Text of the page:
Bud Stays at the Top

In many respects, cracking open the books on Anheuser-Busch (NYSE: BUD  ) is no different than popping the top on an ice-cold bottle of the St. Louis brewer's flagship Budweiser beer -- either way, you know what to expect. That consistency was reflected in yesterday's third-quarter financials, which were highlighted by a double-digit increase in earnings per share... for the 23rd consecutive quarter.

Many of the virtues extolled in Selena Maranjian's in-depth discussion of Anheuser-Busch -- margin expansion, dividend increases, and pricing power -- have all come into play recently. Through the first six months, gross margins have risen 30 basis points to 41.2%, and operating margins have increased modestly to 25.5%. Management also announced an 11.4% boost in dividend payments -- the 28th consecutive year that the firm's dividend has been raised -- to 24.5 cents per share, for an approximate 1.87% yield.

Finally, and most importantly, price increases have taken hold, and another moderate round of hikes is on tap later this quarter for select brands and markets.

As Chris Mallon noted back in April, volume increases have only half the impact on margins as corresponding price increases. Over the previous two quarters, domestic revenue per barrel increased 2.8%, thanks in part to a shifting consumer preference in favor of the pricier Michelob family. Shipments of Michelob brands to retailers grew in the mid-teens, driven largely by the low-carb Michelob Ultra.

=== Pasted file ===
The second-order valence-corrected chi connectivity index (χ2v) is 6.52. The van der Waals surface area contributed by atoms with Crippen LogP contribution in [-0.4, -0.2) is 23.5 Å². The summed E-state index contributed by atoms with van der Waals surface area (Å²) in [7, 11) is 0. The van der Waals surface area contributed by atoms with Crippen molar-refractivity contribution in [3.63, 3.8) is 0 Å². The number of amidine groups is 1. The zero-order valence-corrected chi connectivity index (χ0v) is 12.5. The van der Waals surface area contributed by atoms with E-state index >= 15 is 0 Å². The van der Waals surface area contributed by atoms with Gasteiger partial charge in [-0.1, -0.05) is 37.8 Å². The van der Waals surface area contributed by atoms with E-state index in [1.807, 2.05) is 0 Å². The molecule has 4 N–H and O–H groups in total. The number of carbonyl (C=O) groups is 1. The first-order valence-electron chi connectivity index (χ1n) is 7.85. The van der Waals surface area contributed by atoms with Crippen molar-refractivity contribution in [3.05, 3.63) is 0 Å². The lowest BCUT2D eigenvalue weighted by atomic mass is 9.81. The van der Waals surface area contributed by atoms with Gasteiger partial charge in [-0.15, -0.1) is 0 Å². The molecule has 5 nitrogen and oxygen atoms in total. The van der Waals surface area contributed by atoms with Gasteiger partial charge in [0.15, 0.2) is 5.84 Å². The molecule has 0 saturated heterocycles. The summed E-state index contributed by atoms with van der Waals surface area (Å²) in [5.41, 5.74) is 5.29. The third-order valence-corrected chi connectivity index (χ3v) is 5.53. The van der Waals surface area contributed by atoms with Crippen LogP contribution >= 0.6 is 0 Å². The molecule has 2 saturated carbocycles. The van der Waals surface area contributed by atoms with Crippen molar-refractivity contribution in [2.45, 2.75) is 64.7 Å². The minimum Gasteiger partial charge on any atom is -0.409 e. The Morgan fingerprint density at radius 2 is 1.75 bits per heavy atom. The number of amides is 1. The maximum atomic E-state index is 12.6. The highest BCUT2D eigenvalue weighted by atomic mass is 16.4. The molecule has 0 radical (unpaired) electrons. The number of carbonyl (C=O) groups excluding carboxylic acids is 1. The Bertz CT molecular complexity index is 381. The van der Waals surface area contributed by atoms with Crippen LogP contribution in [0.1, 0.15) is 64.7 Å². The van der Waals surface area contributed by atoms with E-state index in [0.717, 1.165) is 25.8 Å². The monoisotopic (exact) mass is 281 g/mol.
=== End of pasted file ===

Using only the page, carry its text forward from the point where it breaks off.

Anheuser-Busch's 1.9% volume bounce (to 27.3 million barrels) lags the 4.3% posted earlier this week by Boston Beer (NYSE: SAM  ) but compares favorably with Coors Brewing's (NYSE: RKY  ) 5.2% decline, especially considering the domestic market in general has ground to a halt. Volume and price increases combined to lift gross sales of domestic beer 4.6% higher to $3.55 billion.

Other business segments showed even more improvement. Pre-tax income grew 20% in the international beer division on an 18% increase in gross sales to $237.5 million. Higher admission prices and busier turnstiles at the firm's theme parks helped drive pre-tax income in the entertainment segment 24% higher for the quarter (56% year to date) on gross sales of $312.5 million. Overall, earnings rose 10.7% to $0.83, in line with estimates, on a 6.3% increase in net sales (which exclude excise taxes) to $4 billion.

Despite a proposed merger in the works with Molson that will vault Coors to top-five status in the global beer market, Anheuser-Busch's domestic No. 1 position seems unassailable at this point. The company still markets five of the top 10 best sellers, and half of all beer consumed in this country is brewed by Anheuser-Busch.

With a greater presence in the fragmented Chinese market and a stronger pricing environment ahead, don't expect to coronate a new king anytime soon.

Fool contributor Nathan Slaughter recommends a tour of Anheuser-Busch's St. Louis operations to anyone who has the opportunity. He owns none of the companies mentioned.


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